What felt like an unnecessarily long campaign to elect the next president of Muddy Hollows finally ends today. Having gone through a metric fuckton of TV, radio and newspaper debates, Nataša Pirc Musar seems to hold a slight edge over Anže Logar.
However, depending on which pollster you look at, her lead is either stable or melting fast. So, it could well happen that Slovenia will get its first female president. But to use an old campaign truism, turnout will be the key.
After the results of the first round came in, pengovsky noted that NPM has a built-in advantage in the second round. Mostly because on the whole, the electorate in Muddy Hollows breaks slightly more left-liberal. But also because the rejection rate of anything (or, in this case, anyone) in the SDS orbit is phenomenal.
If Nataša Pirc Musar wins this election (and chances are she will), it will be the anti-Logar/Janša vote that will have put her over the top. However, for that to happen, she needs her voters to come out and actually, you know, vote. This should not be taken for granted. Especially since a low turnout is probably the only way Logar can eke out a win.
(Agreed, it is kind of lame for pengovsky to be saying this, like, 36 hours before the polls open, but fuck it. Nobody pays me to write this drivel. Unless you’ve supported me on ko-fi. In which case, you’re the best and I love you! Also, it is not like I haven’t said this before.)
The 2022 presidential campaign was, for the lack of a better word, milquetoast. Both camps were visibly strapped for cash, there was no “wow!” moment that would make any of the campaigns stand out, and the candidates leaned heavily into the debates as primary tools for making their case.
No Bannon moment
Which had the unintended effect of making the debates boring as fuck, about two weeks in. I mean, how many ways are there for a candidate to explain their take on presidential powers? This goes double for the second round, even though the head-to-head contests gave a slightly more nuanced picture of Pirc Musar and Logar. Mostly because the two remaining candidates had more time to themselves as opposed to having to compete for minutes with six other also-rans.
That said, however, the second round offered very little that was new. Perhaps most tellingly, Pirc Musar finally managed to find her footing. Se did a much better job at answering questions about her legal practice, her wealth and her husband’s business.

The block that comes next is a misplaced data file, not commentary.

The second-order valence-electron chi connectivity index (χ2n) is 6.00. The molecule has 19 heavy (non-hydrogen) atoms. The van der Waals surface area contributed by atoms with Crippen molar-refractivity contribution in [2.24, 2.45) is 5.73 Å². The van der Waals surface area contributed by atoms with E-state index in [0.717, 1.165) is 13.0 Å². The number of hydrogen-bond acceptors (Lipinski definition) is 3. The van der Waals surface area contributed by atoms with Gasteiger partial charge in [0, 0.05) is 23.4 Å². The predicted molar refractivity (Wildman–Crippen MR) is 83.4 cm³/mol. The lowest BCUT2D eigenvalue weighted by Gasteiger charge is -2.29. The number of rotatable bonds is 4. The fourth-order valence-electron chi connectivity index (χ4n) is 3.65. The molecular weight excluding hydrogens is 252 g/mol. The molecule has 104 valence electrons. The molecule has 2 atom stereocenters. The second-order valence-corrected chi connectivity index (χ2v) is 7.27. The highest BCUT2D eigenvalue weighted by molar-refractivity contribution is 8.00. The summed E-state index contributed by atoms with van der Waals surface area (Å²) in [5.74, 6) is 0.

Amazingly, this remained the single line of attack against her. Pengovsky assumed that after the first round the competition would try to undermine her, Steve Bannon style. That is to say, attack her record on privacy protection and rule of law, points where she is strongest. But it was all crickets on that front. This gave NPM ample room to advertise those same points of her record and she did it with gusto.
Staying on message
Anže Logar, on the other hand, gave a master-class in staying on message throughout the campaign. Though staying on message is much easier if your entire shtick is “it wasn’t me, I had nothing to with is and I don’t know these clowns anyway”.
Logar, foreign minister in Janša’s last government, and his director of communications twice before, assumed – correctly, in all likelihood – that he has most of his voters from the first round locked in, no matter what.
This is known in Muddy Hollows as “the loyal SDS voter” phenomenon. These people will turn out in droves to support their candidate, no matter what. We are talking “in bed with a dead girl or a live boy” levels here. As a result, Logar could risk softening his image even more in an attempt to capture some of the moderate undecided vote.
The problem was that by the end of the race, cracks in his armour started appearing. Be it due to exhaustion or lack of anything new to say, the cynical, patronising Anže Logar we’ve all come to know (if not necessarily love), started peering trough. Perhaps this reminded a few people that he really was just putting on one hell of a show.
The final polls put Nataša Pirc Musar around 53 and Anže Logar at 47 percent. Or thereabout. Seeing as one particular pollster had NPM at 62 percent as little as five days ago, some Logar supporters are seeing this as The Sign. Their hope may not be completely unfounded, but it is still just that. Hope.
The thing is that the second round was not exactly a polling bonanza and a single poll could simply be an outlier. Or a systemic fuck-up with the polling sample. Who knows.
If pengovsky were a betting man, he would wager that NPM will slightly outperform latest polls and take it home with 55%. And for what it is worth, Politico’s poll of polls has NPM and Logar at 54 and 46 percent respectively.
But pengovsky is not a betting man and Sunday evening may still turn out to be anything but a snooze-fest.